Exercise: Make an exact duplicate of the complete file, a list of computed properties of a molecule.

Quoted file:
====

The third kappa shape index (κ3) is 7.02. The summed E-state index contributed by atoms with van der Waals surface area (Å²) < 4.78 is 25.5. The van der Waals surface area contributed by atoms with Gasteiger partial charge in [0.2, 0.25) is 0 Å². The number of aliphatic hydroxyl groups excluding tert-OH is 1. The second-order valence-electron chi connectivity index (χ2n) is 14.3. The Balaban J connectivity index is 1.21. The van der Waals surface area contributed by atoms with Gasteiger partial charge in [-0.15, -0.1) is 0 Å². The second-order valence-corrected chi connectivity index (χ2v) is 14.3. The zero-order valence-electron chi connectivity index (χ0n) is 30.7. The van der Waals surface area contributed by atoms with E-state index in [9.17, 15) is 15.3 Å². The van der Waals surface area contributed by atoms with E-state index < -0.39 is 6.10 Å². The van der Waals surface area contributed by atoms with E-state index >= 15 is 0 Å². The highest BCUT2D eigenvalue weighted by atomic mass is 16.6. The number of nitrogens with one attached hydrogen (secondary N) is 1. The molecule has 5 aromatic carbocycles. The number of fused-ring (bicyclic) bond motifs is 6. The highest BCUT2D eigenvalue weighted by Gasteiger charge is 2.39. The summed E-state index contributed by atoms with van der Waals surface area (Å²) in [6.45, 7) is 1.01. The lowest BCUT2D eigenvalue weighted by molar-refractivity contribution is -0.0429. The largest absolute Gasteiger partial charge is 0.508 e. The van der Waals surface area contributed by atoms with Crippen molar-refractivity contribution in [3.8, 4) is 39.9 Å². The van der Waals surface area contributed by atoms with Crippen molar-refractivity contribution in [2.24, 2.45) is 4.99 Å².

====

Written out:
The third kappa shape index (κ3) is 7.02. The summed E-state index contributed by atoms with van der Waals surface area (Å²) < 4.78 is 25.5. The van der Waals surface area contributed by atoms with Gasteiger partial charge in [0.2, 0.25) is 0 Å². The number of aliphatic hydroxyl groups excluding tert-OH is 1. The second-order valence-electron chi connectivity index (χ2n) is 14.3. The Balaban J connectivity index is 1.21. The van der Waals surface area contributed by atoms with Gasteiger partial charge in [-0.15, -0.1) is 0 Å². The second-order valence-corrected chi connectivity index (χ2v) is 14.3. The zero-order valence-electron chi connectivity index (χ0n) is 30.7. The van der Waals surface area contributed by atoms with E-state index in [9.17, 15) is 15.3 Å². The van der Waals surface area contributed by atoms with E-state index < -0.39 is 6.10 Å². The van der Waals surface area contributed by atoms with E-state index >= 15 is 0 Å². The highest BCUT2D eigenvalue weighted by atomic mass is 16.6. The number of nitrogens with one attached hydrogen (secondary N) is 1. The molecule has 5 aromatic carbocycles. The number of fused-ring (bicyclic) bond motifs is 6. The highest BCUT2D eigenvalue weighted by Gasteiger charge is 2.39. The summed E-state index contributed by atoms with van der Waals surface area (Å²) in [6.45, 7) is 1.01. The lowest BCUT2D eigenvalue weighted by molar-refractivity contribution is -0.0429. The largest absolute Gasteiger partial charge is 0.508 e. The van der Waals surface area contributed by atoms with Crippen molar-refractivity contribution in [3.8, 4) is 39.9 Å². The van der Waals surface area contributed by atoms with Crippen molar-refractivity contribution in [2.24, 2.45) is 4.99 Å².